Monday, August 4, 2008

Happy Cows and Fish Oil

Here's an inspiring friend and buddy... Ms. Happy Cow like the rest of the happy cows in my neighborhood (see last photo from my camera). Everytime I run by one of the cows grazing on fresh clover and grass and absorbing full spectrum sunlight nearly all day, I have to resist the urge to put on... my dairy-maid outfit! And start milking! Here's the tribute to happy cows (and their DHA, EPA and CLA) which make ideas at the Animal Pharm (and my brain) possible...


This picture is courtesy of Bay Nature which showcases Mt. Diablo well in the background and more happy cows.

The benefits from dietary fat and protein sourced from grass- and clover-fed cows include hitting my favorite family of metabolic and proliferative switches in the mammalian kingdom... PPAR -- alpha gamma and delta! Not only does consumpation of dietary protein like beef and whey dairy protein activate mTOR and indirectly PPAR-delta, a natural fatty acid called conjugated linoleic acid (CLA) found only in the meat and milk of pasture-fed cows like the ones in the picture also directly binds PPAR receptors. Like many mysteries and secrets revealed by my MILFy buff girlfriends, CLA grows muscle to be defined, lean, and tight. Body fat significantly decreases and minimizes (but it aint a miracle -- you still need to work a little, ie lift and pump and eat right). What girl (or TYPer) wouldn't want that? Additionally CLA reduces cancer and reduces proliferation.
CLA is produced by the bacteria in the bellies of ruminants who consume grass or clover (not hay or grains).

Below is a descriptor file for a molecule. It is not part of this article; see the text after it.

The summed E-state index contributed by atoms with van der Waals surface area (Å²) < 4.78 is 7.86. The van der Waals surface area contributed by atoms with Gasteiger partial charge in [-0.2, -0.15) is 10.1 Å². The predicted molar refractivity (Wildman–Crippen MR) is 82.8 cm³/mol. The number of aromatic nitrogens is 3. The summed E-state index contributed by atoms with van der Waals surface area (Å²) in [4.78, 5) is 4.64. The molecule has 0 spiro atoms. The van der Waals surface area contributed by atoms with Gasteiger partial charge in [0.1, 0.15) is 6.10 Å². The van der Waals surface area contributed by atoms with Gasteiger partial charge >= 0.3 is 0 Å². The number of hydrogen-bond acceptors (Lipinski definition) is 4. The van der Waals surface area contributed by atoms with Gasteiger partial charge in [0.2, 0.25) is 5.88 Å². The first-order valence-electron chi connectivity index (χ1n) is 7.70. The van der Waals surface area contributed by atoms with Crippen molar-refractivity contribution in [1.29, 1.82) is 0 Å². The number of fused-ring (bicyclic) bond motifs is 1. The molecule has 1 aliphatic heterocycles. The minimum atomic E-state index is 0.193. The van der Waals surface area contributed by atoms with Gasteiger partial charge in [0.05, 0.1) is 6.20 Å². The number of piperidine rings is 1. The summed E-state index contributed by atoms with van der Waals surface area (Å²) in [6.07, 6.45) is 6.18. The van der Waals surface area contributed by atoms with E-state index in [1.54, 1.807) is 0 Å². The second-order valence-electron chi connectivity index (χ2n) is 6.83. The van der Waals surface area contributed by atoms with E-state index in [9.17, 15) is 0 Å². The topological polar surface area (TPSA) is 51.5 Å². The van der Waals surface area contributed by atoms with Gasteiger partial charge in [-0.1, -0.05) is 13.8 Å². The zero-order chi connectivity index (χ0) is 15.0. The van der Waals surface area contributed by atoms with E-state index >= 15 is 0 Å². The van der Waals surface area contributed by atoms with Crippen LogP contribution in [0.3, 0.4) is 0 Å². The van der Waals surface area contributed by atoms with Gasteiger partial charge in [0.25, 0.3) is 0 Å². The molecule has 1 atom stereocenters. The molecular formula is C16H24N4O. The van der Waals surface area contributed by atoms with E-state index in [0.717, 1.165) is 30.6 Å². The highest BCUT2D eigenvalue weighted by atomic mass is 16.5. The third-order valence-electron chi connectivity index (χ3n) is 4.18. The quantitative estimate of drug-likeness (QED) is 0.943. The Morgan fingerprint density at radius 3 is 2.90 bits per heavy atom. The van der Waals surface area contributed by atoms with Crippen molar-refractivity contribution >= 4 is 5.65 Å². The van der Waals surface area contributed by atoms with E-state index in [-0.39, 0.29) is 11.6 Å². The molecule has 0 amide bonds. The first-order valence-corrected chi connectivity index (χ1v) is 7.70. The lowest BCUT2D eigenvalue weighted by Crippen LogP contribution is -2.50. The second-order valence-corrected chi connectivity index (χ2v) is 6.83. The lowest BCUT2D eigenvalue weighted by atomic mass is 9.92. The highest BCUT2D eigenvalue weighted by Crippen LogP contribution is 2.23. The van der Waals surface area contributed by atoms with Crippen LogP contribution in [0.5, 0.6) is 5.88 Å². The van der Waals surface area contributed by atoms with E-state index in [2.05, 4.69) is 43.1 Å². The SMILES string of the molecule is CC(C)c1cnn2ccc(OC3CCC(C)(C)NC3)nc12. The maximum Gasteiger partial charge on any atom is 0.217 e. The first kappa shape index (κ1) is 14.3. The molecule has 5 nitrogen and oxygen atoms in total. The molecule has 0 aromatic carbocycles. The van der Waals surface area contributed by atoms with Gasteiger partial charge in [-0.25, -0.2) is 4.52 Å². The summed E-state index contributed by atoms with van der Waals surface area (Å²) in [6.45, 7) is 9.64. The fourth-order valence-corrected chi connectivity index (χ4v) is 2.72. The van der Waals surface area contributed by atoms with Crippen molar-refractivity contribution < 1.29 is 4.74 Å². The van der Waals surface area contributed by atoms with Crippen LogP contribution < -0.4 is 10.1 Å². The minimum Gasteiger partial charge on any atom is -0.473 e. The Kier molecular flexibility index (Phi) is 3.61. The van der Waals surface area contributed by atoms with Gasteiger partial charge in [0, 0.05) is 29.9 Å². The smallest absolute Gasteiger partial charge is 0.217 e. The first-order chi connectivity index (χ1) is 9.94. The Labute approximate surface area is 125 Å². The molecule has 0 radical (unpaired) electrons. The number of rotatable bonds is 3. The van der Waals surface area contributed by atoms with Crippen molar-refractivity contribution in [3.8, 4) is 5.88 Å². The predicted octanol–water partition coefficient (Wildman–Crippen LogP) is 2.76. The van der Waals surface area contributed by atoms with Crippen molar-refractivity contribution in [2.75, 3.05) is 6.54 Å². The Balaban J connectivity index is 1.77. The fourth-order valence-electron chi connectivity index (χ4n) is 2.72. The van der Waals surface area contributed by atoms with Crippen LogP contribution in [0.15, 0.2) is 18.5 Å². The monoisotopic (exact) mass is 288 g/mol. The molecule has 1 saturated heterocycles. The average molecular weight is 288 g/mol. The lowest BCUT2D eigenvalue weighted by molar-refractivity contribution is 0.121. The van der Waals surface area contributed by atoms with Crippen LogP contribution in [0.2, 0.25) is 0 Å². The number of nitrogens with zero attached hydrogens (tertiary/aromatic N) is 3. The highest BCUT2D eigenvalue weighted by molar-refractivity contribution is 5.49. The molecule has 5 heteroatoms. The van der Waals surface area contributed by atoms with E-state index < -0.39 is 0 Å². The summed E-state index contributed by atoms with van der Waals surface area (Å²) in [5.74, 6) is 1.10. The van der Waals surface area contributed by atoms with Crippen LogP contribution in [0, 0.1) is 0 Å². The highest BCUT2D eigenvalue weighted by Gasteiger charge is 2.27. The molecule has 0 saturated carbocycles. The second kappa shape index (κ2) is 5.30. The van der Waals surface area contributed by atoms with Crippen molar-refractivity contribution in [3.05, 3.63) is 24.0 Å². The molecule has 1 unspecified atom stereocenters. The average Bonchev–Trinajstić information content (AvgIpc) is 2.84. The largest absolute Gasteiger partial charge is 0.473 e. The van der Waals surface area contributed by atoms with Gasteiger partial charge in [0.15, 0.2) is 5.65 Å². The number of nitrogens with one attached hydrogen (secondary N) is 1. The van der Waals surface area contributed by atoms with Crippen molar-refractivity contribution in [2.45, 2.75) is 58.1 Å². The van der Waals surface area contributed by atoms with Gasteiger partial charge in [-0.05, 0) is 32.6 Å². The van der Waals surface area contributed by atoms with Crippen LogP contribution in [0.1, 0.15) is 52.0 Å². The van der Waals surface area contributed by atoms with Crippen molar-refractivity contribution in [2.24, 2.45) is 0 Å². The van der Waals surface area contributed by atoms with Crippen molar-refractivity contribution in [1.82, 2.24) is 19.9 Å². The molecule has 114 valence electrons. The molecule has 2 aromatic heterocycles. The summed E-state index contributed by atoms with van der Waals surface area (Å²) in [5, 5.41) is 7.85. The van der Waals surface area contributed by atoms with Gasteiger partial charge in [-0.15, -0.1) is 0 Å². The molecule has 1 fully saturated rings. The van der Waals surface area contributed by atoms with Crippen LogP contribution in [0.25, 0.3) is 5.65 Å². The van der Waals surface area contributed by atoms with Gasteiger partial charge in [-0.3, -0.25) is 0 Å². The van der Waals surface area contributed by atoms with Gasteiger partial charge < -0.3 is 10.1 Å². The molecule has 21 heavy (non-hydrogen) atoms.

Food sources of CLA (and Vits K2, D3, A, Butyric acid, EPA, DHA) :
--pasture-fed cowmilk (at most good health food stores: Organic Pastures $6.99/qt)
--pasture-fed cowmilk cheese, butter, raw butter oil
--pasture-fed goat milk, dairy products
Protein sources with CLA (and DHA+EPA/aka 'fish oil'):
--pasture-fed beef
--pasture-fed lamb
--pasture-fed sheep
--pasture-fed goat
--pasture-fed bison, wild bison
--wild deer, elk, antelope



Of course I like CLA because also it potently binds and activates PPAR -- all of them. Alpha, gamma and beta/delta. This is why my muscles feel so wonderful and grow well (after like... some strain and pain... scrubbing those plaquey-toilets at home).

CLA raises muscle mass with resistance training in humans and reduces weight in the obese humans (and in rats):
  • Lowery LM, et al. Conjugated linoleic acid enhances muscle size and strength gains in novice bodybuilders. Med Sci Sports Exerc. 30(5):S182, 1998.
  • Pinkoski C, et al. The effects of conjugated linoleic acid supplementation during resistance training. Med Sci Sports Exerc. 2006 Feb;38(2):339-48.
  • Tarnopolsky MA, Safdar A. The potential benefits of creatine and conjugated linoleic acid as adjuncts to resistance training in older adults. Appl Physiol Nutr Metab. 2008 Feb;33(1):213-27. Review.
  • Blankson H, et al. Conjugated linoleic acid reduces body fat mass in overweight and obese humans. J Nutr. 2000 Dec;130(12):2943-8.
  • Gaullier JM, et al. Six months supplementation with conjugated linoleic acid induces regional-specific fat mass decreases in overweight and obese. Br J Nutr. 2007 Mar;97(3):550-60.
  • Gaullier JM, et al. Supplementation with conjugated linoleic acid for 24 months is well tolerated by and reduces body fat mass in healthy, overweight humans. J Nutr. 2005 Apr;135(4):778-84.
  • Gaullier JM, et al. Conjugated linoleic acid supplementation for 1 y reduces body fat mass in healthy overweight humans. Am J Clin Nutr. 2004 Jun;79(6):1118-25.
  • Risérus U, et al. Conjugated linoleic acid (CLA) reduced abdominal adipose tissue in obese middle-aged men with signs of the metabolic syndrome: a randomised controlled trial.
    Int J Obes Relat Metab Disord. 2001 Aug;25(8):1129-35.
  • Eyjolfson V, et al. Conjugated linoleic acid improves insulin sensitivity in young, sedentary humans. Med Sci Sports Exerc. 2004 May;36(5):814-20.
  • Liu LF, et al. Combined effects of rosiglitazone and conjugated linoleic acid on adiposity, insulin sensitivity, and hepatic steatosis in high-fat-fed mice. Am J Physiol Gastrointest Liver Physiol. 2007 Jun;292(6):G1671-82.
  • Park Y, et al. Changes in body composition in mice during feeding and withdrawal of conjugated linoleic acid. Lipids. 1999 Mar;34(3):243-8.